In the context of Brexit, attention must be paid to what a cap on migration means for recruiting and retaining the NHS workforce.Read more
This analysis identifies five key questions to be asked of each of England’s 44 Sustainability and Transformation Plans.Read more
Social care requires a significant injection of public funds to move from being a residual public service to one which enhances the lives of older people. Until then, the crisis will continue to worsen.Read more
CHPI Research Officer Vivek Kotecha is interviewed about the charging of overseas patients for NHS care on BBC News 24.Read more
This report looks at the significant profits made by PFI companies from NHS contracts over the last 6 years.
The June 2017 Conservative manifesto contained a statement which looks like marking the end of a long-running and highly charged debate about how healthcare should be delivered. So do we at CHPI feel vindicated?
This analysis identifies five key questions to be asked of each of England’s 44 Sustainability and Transformation Plans.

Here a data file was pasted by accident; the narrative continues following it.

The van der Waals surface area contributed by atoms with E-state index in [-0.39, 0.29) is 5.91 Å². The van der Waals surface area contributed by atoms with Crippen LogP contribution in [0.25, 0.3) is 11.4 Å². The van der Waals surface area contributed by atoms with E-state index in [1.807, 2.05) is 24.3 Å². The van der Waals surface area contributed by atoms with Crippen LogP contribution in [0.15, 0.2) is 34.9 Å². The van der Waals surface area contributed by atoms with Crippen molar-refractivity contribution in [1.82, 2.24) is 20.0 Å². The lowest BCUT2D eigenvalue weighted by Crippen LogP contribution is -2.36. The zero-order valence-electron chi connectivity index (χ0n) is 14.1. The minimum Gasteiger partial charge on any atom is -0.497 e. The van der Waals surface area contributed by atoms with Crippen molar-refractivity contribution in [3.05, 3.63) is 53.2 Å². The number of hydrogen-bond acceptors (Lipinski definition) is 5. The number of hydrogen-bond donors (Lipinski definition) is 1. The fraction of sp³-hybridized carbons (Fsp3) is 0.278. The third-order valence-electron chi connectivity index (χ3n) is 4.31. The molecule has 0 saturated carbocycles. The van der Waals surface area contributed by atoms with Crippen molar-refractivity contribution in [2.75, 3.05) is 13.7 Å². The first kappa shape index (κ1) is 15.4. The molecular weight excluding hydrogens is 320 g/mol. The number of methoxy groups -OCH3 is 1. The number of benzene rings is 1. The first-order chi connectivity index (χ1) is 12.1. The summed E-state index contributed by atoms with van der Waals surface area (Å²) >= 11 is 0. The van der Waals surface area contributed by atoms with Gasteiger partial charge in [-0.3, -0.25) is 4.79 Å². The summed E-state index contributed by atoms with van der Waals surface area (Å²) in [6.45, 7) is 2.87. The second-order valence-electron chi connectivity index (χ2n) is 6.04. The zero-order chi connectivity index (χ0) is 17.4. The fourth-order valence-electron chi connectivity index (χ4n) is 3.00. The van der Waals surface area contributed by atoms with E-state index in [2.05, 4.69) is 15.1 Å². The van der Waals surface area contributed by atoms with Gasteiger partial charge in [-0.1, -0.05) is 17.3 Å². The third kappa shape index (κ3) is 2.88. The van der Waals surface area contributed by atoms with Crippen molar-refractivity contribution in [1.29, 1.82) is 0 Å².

This note compares the main health policies in the 2017 election manifestos of the Conservative Party, the Labour Party and the Liberal Democratic Party.
This briefing note shows that only by injecting a substantial amount of public funds into the care system will social care become a service which enhances the lives and independence of our older people. Capping care costs would benefit a relatively small number of people and would have little impact on either the quality or the availability of care.
Vivek Kotecha argues that there needs to be greater investment in administration to ensure a well-run NHS for both patients and staff.
After the breast surgeon was sentenced to 15 years for performing unnecessary operations on cancer patients, Colin Leys considers what the inevitable inquiry could mean for private hospitals.
There are 60 million “key stakeholders” in our NHS in the UK who need to be listened to: As an NHS junior doctor and patient, I – alongside many others – can no longer tolerate being excluded from the vital public conversation about the future of the NHS.
In the context of Brexit, attention must be paid to what a cap on migration means for recruiting and retaining the NHS workforce.
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